MBA's Kittle calls for balance in efforts to improve mortgage regulationMortgagePress.comDavid G. Kittle, Mortgage Bankers Association, House Financial Services Committee, HR 1728, Mortgage Improvement and Regulation Act, Mortgage Reform and Anti-Predatory Lending Act of 2009
David G. Kittle, CMB, chairman of the Mortgage Bankers
Association (MBA), recently testified before the House Financial
Services Committee at a hearing on HR 1728, the Mortgage Reform and
Anti-Predatory Lending Act of 2009. In his testimony, he reiterated
MBA's commitment to working to with legislators and other policy
makers to improve regulation of the mortgage market.
"If carefully crafted, improved regulation is the best path to
restoring investor and consumer confidence in the nation's housing
market," said Kittle. "At the same time, if regulatory schemes are
not well conceived, they risk worsening a credit crisis that
trillions of taxpayer dollars have yet to resolve."
In his testimony, Kittle highlighted MBA's comprehensive
proposal to ensure federal regulation for the mortgage industry and
establish uniform lending and servicing standards for the entire
country. That proposal, the Mortgage Improvement and Regulation Act
(MIRA), would incorporate major pieces of H.R. 3915, which passed
the House of Representatives in 2007, as well as codify consumer
protections finalized by the Federal Reserve in 2008.
"We believe MIRA represents our industry's commitment to fixing
the problems in the market. We know that the current crisis
requires a bold response and we believe that MIRA would achieve
this, while ensuring a vibrant credit market in the future" added
In reference to the current bill before the committee, Kittle
applauded its comprehensive nature, but expressed reservations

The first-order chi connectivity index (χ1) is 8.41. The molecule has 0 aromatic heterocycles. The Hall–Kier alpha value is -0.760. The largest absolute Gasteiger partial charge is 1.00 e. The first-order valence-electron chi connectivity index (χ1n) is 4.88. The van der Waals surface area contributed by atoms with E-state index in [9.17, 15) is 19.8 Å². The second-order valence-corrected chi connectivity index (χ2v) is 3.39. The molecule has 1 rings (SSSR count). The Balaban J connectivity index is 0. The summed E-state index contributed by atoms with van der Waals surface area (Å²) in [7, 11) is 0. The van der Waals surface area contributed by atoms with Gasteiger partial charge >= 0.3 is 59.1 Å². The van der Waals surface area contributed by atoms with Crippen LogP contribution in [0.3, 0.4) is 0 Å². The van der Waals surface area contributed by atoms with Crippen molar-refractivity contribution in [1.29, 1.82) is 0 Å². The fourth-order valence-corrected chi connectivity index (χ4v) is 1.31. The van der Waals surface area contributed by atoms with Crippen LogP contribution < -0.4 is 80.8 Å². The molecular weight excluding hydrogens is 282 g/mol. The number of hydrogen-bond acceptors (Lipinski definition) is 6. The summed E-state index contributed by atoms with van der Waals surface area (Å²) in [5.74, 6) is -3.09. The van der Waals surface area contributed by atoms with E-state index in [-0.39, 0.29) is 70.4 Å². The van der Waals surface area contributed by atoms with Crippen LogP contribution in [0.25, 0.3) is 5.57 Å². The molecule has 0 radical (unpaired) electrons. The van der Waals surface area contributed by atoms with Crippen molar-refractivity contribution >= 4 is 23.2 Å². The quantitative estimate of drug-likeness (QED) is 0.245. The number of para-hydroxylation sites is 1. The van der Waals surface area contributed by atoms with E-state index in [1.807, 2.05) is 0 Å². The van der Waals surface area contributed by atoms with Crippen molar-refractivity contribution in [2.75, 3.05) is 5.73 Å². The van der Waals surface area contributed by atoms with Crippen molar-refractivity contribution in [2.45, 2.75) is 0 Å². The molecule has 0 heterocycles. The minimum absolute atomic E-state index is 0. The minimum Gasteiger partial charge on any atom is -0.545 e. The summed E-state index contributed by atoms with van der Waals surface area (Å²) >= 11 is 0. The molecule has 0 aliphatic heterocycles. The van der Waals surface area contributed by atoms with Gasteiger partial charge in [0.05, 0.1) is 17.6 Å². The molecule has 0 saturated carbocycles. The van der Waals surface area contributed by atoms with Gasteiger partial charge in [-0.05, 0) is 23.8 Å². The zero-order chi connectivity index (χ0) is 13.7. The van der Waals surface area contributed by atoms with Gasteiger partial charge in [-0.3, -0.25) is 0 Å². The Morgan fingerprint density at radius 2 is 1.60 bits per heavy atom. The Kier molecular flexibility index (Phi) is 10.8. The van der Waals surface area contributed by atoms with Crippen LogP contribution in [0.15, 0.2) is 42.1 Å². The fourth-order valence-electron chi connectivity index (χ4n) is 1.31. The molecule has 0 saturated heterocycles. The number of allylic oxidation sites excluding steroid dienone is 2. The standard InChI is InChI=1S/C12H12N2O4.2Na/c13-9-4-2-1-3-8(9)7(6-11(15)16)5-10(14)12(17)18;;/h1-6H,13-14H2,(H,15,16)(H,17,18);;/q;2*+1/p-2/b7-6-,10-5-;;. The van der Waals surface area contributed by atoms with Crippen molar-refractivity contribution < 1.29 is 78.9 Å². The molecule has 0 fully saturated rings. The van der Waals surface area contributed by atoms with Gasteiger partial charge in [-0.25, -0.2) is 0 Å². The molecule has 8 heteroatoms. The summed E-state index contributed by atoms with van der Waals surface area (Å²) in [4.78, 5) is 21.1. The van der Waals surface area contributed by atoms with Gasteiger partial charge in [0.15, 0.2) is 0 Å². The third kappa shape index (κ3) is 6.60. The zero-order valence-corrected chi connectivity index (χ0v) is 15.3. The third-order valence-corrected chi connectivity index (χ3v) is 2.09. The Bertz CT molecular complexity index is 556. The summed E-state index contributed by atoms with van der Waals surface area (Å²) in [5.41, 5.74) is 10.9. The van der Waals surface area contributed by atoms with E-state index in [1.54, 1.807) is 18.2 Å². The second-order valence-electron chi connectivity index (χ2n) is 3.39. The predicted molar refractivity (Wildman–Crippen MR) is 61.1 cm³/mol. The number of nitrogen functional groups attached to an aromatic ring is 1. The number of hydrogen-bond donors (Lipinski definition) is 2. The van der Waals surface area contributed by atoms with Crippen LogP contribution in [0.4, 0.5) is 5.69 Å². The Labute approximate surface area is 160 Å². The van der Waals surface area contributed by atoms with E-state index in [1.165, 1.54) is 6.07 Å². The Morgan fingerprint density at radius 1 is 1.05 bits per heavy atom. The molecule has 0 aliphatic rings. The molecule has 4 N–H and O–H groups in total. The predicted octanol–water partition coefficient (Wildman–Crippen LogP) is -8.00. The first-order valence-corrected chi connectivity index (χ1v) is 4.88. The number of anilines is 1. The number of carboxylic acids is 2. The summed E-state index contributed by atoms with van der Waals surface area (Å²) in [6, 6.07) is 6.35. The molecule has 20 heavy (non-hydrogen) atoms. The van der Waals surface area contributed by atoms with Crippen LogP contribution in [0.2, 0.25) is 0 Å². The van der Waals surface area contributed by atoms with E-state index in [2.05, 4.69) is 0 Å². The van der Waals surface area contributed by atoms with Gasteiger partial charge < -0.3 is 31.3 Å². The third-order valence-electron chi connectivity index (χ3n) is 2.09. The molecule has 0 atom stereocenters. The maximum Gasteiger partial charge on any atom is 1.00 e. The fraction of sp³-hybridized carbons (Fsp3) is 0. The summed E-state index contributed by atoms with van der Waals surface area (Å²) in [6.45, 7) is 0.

about a number of provisions.
"First and foremost, HR 1728 does not establish a national
standard for mortgage lending to replace the uneven patchwork of
state and local mortgage lending laws," Kittle said. "We are just
as concerned about the requirement that lenders retain at least
five percent of the credit risk presented by non-qualified
According to Kittle, the risk retention provision would make it
impossible for many lenders to compete, especially non-depository
lenders who do not keep significant cash on hand but rather rely on
warehouse lines of credit. This idea would ultimately narrow
choices, lessen credit and significantly increase costs to
"Lenders already have skin in the game by virtue of their
representations and responsibilities to investors," Kittle pointed
Kittle also expressed concerns that the definition of a
"qualified mortgage" is too limited. According to Kittle, HR 1728
would raise costs on broad categories of safe mortgage products,
including loans with adjustable rates, many jumbo loans, fixed 15,
20, 25 and 40-year loans, FHA, VA and Rural Housing loans, as well
as some Fannie Mae and Freddie Mac mortgages.
He urged the committee to provide more flexible standards that
will still protect borrowers. MBA suggests a new regulator should
have the authority to allow loans to be "qualified" unless they
contain higher risk features like negative amortization provisions
or no-documentation, ensuring that sound credit options remain
available to the full range of borrowers.
For a full copy of Kittle's testimony, click
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